Hittite Religion, Gods & Mythology

Instructor: Sunday Moulton

Sunday earned a PhD in Anthropology and has taught college courses in Anthropology, English, and high school ACT/SAT Prep.

This lesson takes a peek into the vast pantheon and mythology of the ancient Hittites. Within, you'll learn about who the Hittites were, some of their most well-known gods, and the myth of succession for the throne of the gods.

Who Were the Hittites?

For most people, their familiarity with the Hittites comes from biblical references in the Hebrew Bible, also known as the Old Testament. They appear in Genesis, Exodus, Numbers, Joshua, 2 Samuel, 1 Kings, 2 Chronicles, and Ezekiel. However, when comparing historical records, biblical records, and archaeological evidence, scholars agree that the Hittites from the Bible are more aptly called the Neo-Hittites who remained in the region during the decline of their kingdom.

Map of Hittite kingdom of Hatti
Map of Hatti

The original Hittites ruled a large empire they called Hatti, from around the 18th century BCE, in what is now part of Turkey, Iraq, and Syria. Speaking an Indo-European language called Nesite, the Neo-Hittites kept the culture going in the areas near Syria when the Hatti kingdom collapsed in the 12th century BCE. This lesson, however, is about their religion. So let's find out why archaeologists call Hatti the ''kingdom of a thousand gods.''


Most of what we know about the Hittites comes from their own writing, uncovered from archaeological digs. These texts provide us with a look into governmental records, history, and religious beliefs. We also gain evidence of their religion from unearthing temples and shrines. This is how the kingdom got its nickname from archaeologists.

Hittite cuneiform tablet with script for Goddess Teteshapi festival and ritual
Cuneiform Tablet

The archaeologists miscounted a bit, however. The Hittites did not have 1,000 gods; they had many thousands of gods and adopted new ones from each culture they met. Their pantheon also had a succession of rulers as the gods seemed to overthrow each other quite frequently until Tarhun took the throne.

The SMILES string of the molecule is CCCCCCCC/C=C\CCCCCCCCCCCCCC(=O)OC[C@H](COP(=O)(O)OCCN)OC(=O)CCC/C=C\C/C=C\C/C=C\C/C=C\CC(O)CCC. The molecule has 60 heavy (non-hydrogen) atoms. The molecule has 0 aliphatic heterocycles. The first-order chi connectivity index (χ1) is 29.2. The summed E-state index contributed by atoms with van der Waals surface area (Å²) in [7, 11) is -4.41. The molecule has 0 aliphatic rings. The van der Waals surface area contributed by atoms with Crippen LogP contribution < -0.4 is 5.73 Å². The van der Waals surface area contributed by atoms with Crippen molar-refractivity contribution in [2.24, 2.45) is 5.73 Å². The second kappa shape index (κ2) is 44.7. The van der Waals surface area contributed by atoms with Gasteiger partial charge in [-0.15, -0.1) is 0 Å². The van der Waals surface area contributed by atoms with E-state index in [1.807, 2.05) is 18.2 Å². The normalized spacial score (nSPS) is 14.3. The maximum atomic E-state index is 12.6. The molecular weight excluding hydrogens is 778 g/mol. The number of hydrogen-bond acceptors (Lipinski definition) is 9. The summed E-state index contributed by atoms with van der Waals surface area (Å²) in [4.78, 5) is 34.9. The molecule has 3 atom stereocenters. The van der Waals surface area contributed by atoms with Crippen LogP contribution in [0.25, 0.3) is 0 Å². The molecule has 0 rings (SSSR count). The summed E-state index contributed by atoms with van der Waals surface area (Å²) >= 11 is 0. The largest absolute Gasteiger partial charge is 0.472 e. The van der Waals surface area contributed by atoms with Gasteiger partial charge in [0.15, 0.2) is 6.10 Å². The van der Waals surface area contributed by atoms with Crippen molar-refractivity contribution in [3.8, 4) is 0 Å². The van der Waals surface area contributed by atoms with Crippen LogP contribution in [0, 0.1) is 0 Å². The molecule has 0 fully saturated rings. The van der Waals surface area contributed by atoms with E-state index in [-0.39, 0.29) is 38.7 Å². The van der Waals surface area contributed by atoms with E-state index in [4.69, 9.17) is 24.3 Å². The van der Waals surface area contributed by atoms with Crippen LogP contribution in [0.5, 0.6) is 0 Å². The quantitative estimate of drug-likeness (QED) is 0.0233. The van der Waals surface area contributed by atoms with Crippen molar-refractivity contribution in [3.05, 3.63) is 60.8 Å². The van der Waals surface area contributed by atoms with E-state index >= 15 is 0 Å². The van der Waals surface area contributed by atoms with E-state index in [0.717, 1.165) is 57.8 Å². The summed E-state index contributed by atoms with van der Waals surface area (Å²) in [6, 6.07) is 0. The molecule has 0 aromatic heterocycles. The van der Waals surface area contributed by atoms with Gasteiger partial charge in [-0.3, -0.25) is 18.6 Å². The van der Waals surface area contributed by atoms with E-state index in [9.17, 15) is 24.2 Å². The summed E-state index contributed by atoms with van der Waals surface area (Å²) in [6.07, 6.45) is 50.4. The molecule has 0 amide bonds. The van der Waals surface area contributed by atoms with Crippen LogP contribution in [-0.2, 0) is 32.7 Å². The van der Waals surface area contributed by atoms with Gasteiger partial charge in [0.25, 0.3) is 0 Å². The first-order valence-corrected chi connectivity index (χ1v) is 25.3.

Relief sculpture of Hittite gods at Yazilikaya Temple
Hittite Gods

The following is a list of the main deities that appeared most often in Hittite mythology.

  • Istanu: He was the god who ruled the sun when it was in the sky. Istanu was also the god of judges.
  • Lelwani: Also a goddess of death, Lelwani ruled the sun in the earth. Basically, that meant ruling the sun when it set as well as any fires within the earth like magma.
  • A'as: This god seemed to be the Hittite version of Ea, an Akkadian deity, and Enki, a Sumerian god. The domain of A'as was wisdom. Myths about him show other gods consulting him, especially on matters of taking the throne of heaven from other gods.
  • Hanwasuit: She was the goddess of thrones, empowering the mortal kings of the Hittites with the divine power to rule.
  • Hannahannah: Sharing the domain of wisdom with A'as, Hannahannah was a mother goddess known to comfort and guide the other Hittite gods. While A'as appeared in myths about overthrowing rulers, Hannahannah appeared in myths involving gods going missing.
  • Tarhun: He was the god of storms and the king of all the Hittite gods. According to mythology, Tarhun gathered his siblings to overthrow Kumarbi, the king of the heavens before Tarhun. A large portion of recovered mythology told stories of Kumarbi, his children, and their demonic servants of the underworld repeatedly battling Tarhun to try to regain the throne.

Relief sculpture of Tarhun in Aleppo, Syrian Museum

  • Kumarbi: King of the gods before Tarhun, Kumarbi ruled the Netherworld and the dark creatures inhabiting it.
  • Shaushka: She was the goddess of beauty and fertility but also of jealousy and rage. Saushka was one of Tarhun's wives.
  • Ullikummi: The son of Kumarbi, he was the evil god dethroned by Tarhun. Ullikummi's mother was an attractive rock Kumarbi decided to seduce. Yes, you read that right — a rock. Ullikummi grew to be a giant made of basalt, a type of stone. He appeared in many of the myths involving his father's attempts to take back the throne of the gods.

Ruins of a Hittite temple in Ain Dara, Syria
Ain Dara Temple

Succession of God Kings

The stories in Hittite mythology told of four gods who sat on the throne of heaven. The first was Alalu, father of the later king Kumarbi. He was only able to rule for nine years until Anu, the sky god, overthrew him. Alalu fled to the underworld at that time.

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